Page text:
According to studies by the European Intellectual Property Office (EURIPO), the economic costs of infringements on IP rights in Austria comes to approx. €109 million per year in the area of pharmaceuticals – this figure relates to manufacturing and wholesaling but not retail trade.

“The dark forces behind counterfeit drugs are organised crime – these racketeers have no concerns about the health impacts or financial harm suffered by deceived customers, because their only focus is on their own profits,” Gerhard Marosi, Product Piracy Expert at the Ministry of Finance, stated, warning: “The risks of buying drugs on the internet should not be underestimated!”

98.78% of the drug counterfeits seized in 2017 came from India. For the most part, counterfeit products are distributed via online portals that feign authenticity and seriousness to customers. Frequently, counterfeit medicines are also advertised on such websites, indicating that delivery is from Germany. In this regard, many drug counterfeiters make use of so-called “Fulfilment Centres” to disguise the true origin of their products. Of all of the counterfeit drugs seized in 2017, around 43% of the shipments were handled via “Fulfilment Centres” of this kind. By closely cooperating with German Customs authorities, the Austrian Customs Administration succeeded in achieving good results for both countries – since mid-2017, this distribution channel has scarcely seen any more use.

Gerhard Marosi stated: “This clearly shows how counterfeiters react to official action”. If there is a functioning sales network within Europe, then the counterfeit drugs will be distributed from there. If there are no options for distributing the drugs within Europe, the counterfeit medicines will again be delivered by mail from the Far East. “That is why the ongoing, tenacious battle against counterfeit drugs is all the more important – the ingenuity of smugglers in pursuing their criminal machinations is practically limitless!”

As in the past, customs seizures in 2017 focused primarily on impotence remedies. These also account for considerable portion of the non-branded or patent counterfeit medicines in the customs service’s drug seizures. In 2017, the Austrian Customs Service, in addition to making product piracy seizures, managed to stop and withdraw from circulation 1,479 shipments containing more than 111,000 illegal drugs. In total, the Austrian Customs Authorities dealt with 2,497 cases of drug smuggling, seizing a total of 165,895 articles, either because they were counterfeits or they had been brought into the country illegally.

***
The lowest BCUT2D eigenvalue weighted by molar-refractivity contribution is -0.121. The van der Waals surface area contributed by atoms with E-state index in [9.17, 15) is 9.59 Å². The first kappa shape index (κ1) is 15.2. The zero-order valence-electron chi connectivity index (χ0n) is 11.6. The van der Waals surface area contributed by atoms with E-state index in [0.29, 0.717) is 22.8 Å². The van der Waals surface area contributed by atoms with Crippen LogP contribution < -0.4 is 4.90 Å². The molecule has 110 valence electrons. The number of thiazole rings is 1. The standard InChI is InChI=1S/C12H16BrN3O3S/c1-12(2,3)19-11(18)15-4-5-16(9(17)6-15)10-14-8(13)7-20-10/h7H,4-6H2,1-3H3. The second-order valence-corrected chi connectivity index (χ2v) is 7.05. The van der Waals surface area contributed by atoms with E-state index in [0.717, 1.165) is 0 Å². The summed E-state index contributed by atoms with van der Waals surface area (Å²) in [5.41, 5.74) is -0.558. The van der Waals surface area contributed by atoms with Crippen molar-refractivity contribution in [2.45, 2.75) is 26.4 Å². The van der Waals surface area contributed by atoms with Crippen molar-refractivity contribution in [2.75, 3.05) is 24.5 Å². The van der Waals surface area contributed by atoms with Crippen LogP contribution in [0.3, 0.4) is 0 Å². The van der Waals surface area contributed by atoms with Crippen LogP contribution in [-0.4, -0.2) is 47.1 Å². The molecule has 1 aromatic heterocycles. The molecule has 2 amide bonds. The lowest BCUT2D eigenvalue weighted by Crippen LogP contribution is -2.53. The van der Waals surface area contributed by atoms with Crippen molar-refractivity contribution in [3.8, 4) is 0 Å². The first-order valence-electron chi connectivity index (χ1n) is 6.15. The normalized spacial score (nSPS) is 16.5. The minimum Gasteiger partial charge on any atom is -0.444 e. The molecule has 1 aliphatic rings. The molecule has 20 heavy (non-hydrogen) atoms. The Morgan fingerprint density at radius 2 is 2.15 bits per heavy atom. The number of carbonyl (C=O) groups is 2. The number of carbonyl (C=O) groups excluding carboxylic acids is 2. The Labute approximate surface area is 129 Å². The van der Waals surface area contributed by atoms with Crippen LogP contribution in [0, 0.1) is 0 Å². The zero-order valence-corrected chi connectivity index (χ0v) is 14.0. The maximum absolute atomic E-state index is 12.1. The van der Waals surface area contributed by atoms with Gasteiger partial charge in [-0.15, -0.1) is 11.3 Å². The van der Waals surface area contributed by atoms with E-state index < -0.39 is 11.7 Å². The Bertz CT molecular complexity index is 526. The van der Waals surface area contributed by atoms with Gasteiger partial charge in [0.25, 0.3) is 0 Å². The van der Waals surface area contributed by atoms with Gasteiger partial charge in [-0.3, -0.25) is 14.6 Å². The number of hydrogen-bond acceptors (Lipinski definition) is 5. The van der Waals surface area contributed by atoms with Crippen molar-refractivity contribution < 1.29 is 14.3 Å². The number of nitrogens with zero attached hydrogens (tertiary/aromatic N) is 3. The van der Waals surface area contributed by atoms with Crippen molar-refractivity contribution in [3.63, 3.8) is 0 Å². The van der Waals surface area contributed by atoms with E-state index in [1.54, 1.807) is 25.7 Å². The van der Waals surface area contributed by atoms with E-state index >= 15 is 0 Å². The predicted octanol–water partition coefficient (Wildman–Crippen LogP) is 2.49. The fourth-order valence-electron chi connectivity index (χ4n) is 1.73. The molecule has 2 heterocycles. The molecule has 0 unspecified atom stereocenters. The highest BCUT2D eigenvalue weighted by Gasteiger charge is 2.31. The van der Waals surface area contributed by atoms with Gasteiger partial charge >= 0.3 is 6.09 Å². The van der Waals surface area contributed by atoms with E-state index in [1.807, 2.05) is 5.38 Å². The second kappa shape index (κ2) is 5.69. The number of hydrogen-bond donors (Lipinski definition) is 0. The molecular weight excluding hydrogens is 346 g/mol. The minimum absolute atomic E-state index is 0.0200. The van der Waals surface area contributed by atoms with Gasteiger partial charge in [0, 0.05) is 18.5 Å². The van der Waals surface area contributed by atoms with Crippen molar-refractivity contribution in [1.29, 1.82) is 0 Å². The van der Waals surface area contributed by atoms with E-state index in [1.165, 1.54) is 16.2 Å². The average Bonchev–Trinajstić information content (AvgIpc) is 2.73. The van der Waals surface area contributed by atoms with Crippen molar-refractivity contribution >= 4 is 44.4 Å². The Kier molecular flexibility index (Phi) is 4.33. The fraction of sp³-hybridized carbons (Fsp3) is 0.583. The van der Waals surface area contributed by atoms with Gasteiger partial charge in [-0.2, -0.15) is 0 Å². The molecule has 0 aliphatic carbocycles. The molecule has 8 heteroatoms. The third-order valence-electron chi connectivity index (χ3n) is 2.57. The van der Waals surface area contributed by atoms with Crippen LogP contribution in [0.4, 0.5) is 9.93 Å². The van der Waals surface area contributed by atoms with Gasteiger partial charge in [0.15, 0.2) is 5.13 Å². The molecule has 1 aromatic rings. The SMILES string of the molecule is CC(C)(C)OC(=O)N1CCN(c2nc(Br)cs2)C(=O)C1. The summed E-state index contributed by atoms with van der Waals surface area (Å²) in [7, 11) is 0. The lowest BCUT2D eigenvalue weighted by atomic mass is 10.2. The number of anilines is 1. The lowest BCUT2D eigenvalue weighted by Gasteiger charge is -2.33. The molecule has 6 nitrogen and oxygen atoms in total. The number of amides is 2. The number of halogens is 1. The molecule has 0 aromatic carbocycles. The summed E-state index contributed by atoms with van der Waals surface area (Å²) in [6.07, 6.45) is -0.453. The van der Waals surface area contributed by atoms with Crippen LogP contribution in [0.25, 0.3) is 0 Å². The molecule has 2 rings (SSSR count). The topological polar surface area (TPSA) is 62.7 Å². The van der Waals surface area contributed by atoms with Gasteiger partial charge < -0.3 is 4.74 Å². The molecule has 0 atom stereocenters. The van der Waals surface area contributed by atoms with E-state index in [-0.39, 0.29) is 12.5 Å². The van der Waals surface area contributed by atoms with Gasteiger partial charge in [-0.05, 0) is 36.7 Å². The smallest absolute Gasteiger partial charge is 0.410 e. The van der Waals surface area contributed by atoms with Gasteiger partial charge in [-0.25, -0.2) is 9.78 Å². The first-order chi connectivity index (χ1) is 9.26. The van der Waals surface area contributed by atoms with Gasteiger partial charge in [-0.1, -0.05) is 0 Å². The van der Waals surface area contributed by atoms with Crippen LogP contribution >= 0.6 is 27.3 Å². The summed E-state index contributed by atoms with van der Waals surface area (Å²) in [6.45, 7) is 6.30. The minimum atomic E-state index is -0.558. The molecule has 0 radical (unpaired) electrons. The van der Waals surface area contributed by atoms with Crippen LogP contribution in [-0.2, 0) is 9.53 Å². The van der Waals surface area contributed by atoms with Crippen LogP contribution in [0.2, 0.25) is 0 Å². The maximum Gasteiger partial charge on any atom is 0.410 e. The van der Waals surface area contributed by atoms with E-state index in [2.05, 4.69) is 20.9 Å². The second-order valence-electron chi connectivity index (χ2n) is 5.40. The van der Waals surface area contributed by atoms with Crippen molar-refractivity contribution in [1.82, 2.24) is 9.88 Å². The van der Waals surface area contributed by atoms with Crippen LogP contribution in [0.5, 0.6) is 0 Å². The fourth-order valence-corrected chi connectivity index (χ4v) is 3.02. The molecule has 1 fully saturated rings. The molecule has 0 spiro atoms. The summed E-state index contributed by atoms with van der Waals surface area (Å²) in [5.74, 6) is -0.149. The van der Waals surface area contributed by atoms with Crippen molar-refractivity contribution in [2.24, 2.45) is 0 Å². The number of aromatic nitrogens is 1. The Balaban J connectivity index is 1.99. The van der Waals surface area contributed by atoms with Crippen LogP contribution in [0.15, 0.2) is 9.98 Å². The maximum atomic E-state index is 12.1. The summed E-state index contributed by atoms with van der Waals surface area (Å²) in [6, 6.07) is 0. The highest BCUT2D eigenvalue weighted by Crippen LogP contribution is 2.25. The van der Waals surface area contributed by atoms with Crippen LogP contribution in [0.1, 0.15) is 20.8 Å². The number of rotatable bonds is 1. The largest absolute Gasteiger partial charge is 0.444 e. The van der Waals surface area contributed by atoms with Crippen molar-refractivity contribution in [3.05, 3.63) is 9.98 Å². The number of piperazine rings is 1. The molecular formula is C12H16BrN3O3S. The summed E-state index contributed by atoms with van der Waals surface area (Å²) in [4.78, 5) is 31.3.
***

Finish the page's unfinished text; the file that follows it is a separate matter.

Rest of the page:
In April 2017, for example, customs officers from the Eisenstadt Customs Office, Vienna Airport, were able to identify a suspicious consignment in the cargo area of the airport by means of the customs service’s own x-ray vehicle. In doing so, the Customs Authorities discovered 5,280 packs containing a total of 1,013,760 suspected counterfeit potency pills. However, the shipment, which was destined for Hungary, was not stopped but kept under surveillance by customs until it reached the Hungarian border. Upon arriving there, the Hungarian customs authorities took over further surveillance. As a result of this procedure, the authorities ultimately succeeded in identifying and arresting four of the masterminds behind the counterfeiting operation in Hungary.

One day later, the customs officers at Vienna Airport struck again. In a check of a consignment which was declared as a dietary supplement, 23,712 illegal potency pills were discovered. In this case, the Public Prosecutor’s investigation for violation of the Pharmaceuticals Act is continuing.

At the beginning of December, an x-ray machine check of the luggage of a passenger from Cairo showed an odd image. Various packages of coffee were found in the suitcase, but they contained no coffee but rather 6,720 potency pills. Here, the smuggler probably assumed that the male enhancement remedies would be invisible to an x-ray inspection if they were concealed behind the aluminium foil in the coffee packaging, so as to deceive the customs officers, a gambit which quite obviously failed.

A further seizure in August 2017 shows just how dramatically smugglers exploit the cares and worries of those affected. In cooperation with the Austrian Agency for Health and Food Safety (AGES) and the Federal Criminal Police Office, more than 1,600 packs of a drug which is not licensed in Austria for the treatment of cancer were seized, having a value of more than EUR 750,000. The investigations of the law enforcement agencies in that case are still ongoing.

“Serious illnesses after taking counterfeit, ineffective drugs or fake drugs contaminated with pollutants – these consequences of product piracy clearly show that this is by no means a trivial offence,” State Secretary of Finance Fuchs stated in respect of the serious health threat of counterfeit drugs, adding: “In the interests of consumer safety, Austrian Customs will continue to pursue these offences vigorously!”